"The use of several phases allows the district to adapt different requirements to assorted conditions," said Brian Bruckner, LENRD Assistant General Manager.  He added, “The requirements for an area may change, and are tailored to fit the conditions that exist within a designated phase area."

Nitrates in drinking water are harmful

The Lower Elkhorn Natural Resources District (LENRD) has been monitoring the groundwater across their 15 counties for over 40 years.  In the early ‘90s, a Groundwater Management Plan was established to protect the resource for future generations.  As the monitoring continued, elevated levels of nitrates were detected in portions of Pierce County.  The initial Groundwater Management Plan contained language that informed both the Board of Directors and the general public, of the triggers and potential controls that could be imposed within a Groundwater Management Area, using a phased approach to managing the resource.  Years have passed, and the nitrate levels in some areas are not declining, and additional portions of the District are experiencing elevated groundwater nitrates, including northern Madison County, even with Best Management Practices in place.  High nitrates in our drinking water can have negative health impacts, and some communities within the area have been required to invest significant financial resources to upgrade their infrastructure in order to deliver a safe, reliable source of drinking water.  Therefore, the LENRD is proposing changes to the Groundwater Management Area in an effort to keep the nitrate levels from increasing.  The proposed changes will be addressed in an Open House Public Hearing at the LENRD office, 1508 Square Turn Boulevard in Norfolk, on Thursday, July 26th from 5:00 p.m. to 7:00 p.m.

Coalition focuses on protecting Nebraska water users

NRDs & NeDNR Coalition Adopts Basin Plan to Protect Water Supplies

The Lower Platte River Basin Coalition, which includes all seven Natural Resources Districts (NRDs) in the Loup, Elkhorn, and Lower Platte River Basins, and the Nebraska Department of Natural Resources (NeDNR) has, after several years of work, adopted and now initiated implementation of a voluntary basin-wide water management plan that sets criteria for managing new water development in the Lower Platte River (basin). The jointly-developed plan implements goals and objectives that work to protect the existing domestic, agricultural, and industrial water uses in the Basin.  The Coalition partners worked to use the best available science to evaluate the balance of supply and demands in the Basin that begins in Nebraska’s water-rich sandhills and ends at the confluence of the Platte and Missouri Rivers, covering more than 25,000 square miles, or nearly one-third of Nebraska.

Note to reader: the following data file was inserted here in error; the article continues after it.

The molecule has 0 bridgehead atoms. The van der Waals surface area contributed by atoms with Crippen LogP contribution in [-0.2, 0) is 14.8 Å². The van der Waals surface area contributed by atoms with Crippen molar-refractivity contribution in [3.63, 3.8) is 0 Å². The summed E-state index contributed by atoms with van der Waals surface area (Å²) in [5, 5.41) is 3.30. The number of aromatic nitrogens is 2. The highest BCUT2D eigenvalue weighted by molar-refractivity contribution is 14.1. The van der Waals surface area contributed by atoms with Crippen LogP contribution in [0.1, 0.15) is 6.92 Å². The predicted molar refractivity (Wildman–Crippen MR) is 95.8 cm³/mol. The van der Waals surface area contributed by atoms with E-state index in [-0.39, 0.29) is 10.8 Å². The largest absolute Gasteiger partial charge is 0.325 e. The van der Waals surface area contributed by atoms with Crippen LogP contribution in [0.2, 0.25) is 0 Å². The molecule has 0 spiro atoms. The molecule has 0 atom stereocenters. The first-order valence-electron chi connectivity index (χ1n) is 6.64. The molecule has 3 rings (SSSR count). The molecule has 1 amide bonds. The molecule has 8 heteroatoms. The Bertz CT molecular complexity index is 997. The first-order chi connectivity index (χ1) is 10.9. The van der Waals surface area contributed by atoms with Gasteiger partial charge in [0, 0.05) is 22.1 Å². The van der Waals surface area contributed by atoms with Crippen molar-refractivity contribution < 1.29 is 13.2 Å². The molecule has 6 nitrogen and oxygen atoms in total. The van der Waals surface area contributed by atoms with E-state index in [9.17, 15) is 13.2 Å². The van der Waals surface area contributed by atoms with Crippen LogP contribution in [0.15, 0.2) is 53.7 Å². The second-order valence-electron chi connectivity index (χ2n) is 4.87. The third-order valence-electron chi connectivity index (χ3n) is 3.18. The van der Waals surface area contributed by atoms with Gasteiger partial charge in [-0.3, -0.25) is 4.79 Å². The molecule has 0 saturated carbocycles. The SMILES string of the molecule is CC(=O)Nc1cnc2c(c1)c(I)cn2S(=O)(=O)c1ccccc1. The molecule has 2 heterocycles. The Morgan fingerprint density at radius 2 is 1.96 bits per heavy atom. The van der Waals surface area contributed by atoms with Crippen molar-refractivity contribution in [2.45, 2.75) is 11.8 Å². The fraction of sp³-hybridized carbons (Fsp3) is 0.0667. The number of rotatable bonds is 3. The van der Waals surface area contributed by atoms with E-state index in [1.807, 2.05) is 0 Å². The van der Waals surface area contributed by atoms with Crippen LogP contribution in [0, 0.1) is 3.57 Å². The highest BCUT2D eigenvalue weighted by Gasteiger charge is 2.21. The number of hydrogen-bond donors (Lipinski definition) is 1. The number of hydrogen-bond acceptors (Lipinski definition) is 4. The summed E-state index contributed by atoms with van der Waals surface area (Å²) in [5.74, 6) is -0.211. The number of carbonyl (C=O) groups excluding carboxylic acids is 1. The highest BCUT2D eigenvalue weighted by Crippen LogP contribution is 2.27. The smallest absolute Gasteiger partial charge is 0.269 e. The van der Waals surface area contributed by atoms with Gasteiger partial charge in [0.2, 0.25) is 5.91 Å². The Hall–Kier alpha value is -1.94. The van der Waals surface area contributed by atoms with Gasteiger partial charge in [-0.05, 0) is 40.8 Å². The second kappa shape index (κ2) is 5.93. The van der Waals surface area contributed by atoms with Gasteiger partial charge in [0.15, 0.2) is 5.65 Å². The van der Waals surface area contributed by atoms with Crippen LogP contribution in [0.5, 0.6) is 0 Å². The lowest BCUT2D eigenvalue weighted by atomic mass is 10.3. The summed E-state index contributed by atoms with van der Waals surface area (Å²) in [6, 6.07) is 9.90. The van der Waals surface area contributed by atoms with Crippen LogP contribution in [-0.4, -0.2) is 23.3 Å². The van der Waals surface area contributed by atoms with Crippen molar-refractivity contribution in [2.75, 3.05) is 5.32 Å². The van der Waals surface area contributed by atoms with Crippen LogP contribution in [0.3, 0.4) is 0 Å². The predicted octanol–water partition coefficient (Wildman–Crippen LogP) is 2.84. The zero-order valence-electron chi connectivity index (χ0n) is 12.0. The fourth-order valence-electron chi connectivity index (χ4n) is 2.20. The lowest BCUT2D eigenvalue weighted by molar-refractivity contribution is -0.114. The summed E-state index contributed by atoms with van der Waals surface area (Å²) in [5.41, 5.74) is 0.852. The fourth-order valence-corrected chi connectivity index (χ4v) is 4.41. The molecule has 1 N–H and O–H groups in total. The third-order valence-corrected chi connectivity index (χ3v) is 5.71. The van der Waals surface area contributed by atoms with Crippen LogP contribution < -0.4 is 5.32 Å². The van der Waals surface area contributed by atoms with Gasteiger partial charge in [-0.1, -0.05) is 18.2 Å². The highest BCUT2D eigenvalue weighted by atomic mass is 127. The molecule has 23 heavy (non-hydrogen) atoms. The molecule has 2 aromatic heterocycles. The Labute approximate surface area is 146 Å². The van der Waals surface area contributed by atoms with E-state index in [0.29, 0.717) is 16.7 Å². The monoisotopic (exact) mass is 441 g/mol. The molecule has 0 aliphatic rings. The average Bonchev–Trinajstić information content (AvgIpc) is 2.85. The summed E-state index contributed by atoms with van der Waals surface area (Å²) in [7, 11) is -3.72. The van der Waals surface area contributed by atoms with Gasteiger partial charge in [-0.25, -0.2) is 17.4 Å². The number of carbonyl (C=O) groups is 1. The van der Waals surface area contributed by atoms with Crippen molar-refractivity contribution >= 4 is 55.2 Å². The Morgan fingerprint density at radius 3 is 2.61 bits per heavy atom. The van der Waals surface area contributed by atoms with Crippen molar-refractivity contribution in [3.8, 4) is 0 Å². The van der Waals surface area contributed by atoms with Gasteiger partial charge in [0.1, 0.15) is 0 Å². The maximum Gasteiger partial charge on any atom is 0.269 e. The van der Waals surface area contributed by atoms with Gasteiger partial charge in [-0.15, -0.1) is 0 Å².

This unique Basin provides water for irrigation that sustains the area’s agricultural economy, drinking water for more than half of Nebraska’s residents, as well as other important industrial and instream water demands.

“This proactive partnership worked to voluntarily develop a plan for the future conjunctive management of the groundwater and surface water systems in this important river basin,” Russell Callan, General Manager, Lower Loup NRD, said.  “Nebraska’s locally-driven groundwater management system, through NRDs, is a unique and strong approach for our state. This comprehensive basin-wide plan is another example of local and state jurisdictional entities working in partnership to protect all of Nebraska’s water users, protecting lives, Nebraskans’ property and our economic future, Callan said

For more than 45 years, locally-elected NRD boards have successfully worked to address local groundwater quantity and quality management challenges. Water managers have recognized that what occurs in the sandhills of the upper portions of the Loup and Elkhorn Basins impacts the Lower Platte River Basin near Lincoln and Omaha’s water supplies in the lower portion of the Basin. Likewise, changes in a variety of water demands in the lower part of the Basin can impact the upper portion of the Basin. This Basin planning effort improves the collaboration between groundwater and surface water jurisdictions and managers across the whole Basin and establishes a framework for continually assessing impacts and identifying opportunities for more efficient uses of Nebraska’s water. The plan also encourages local NRD and stakeholders to work together with the state to consistently gather and share data, apply technical analyses that will be used for long-term monitoring, and establish benchmarks to maintain water sustainability across the entire Basin.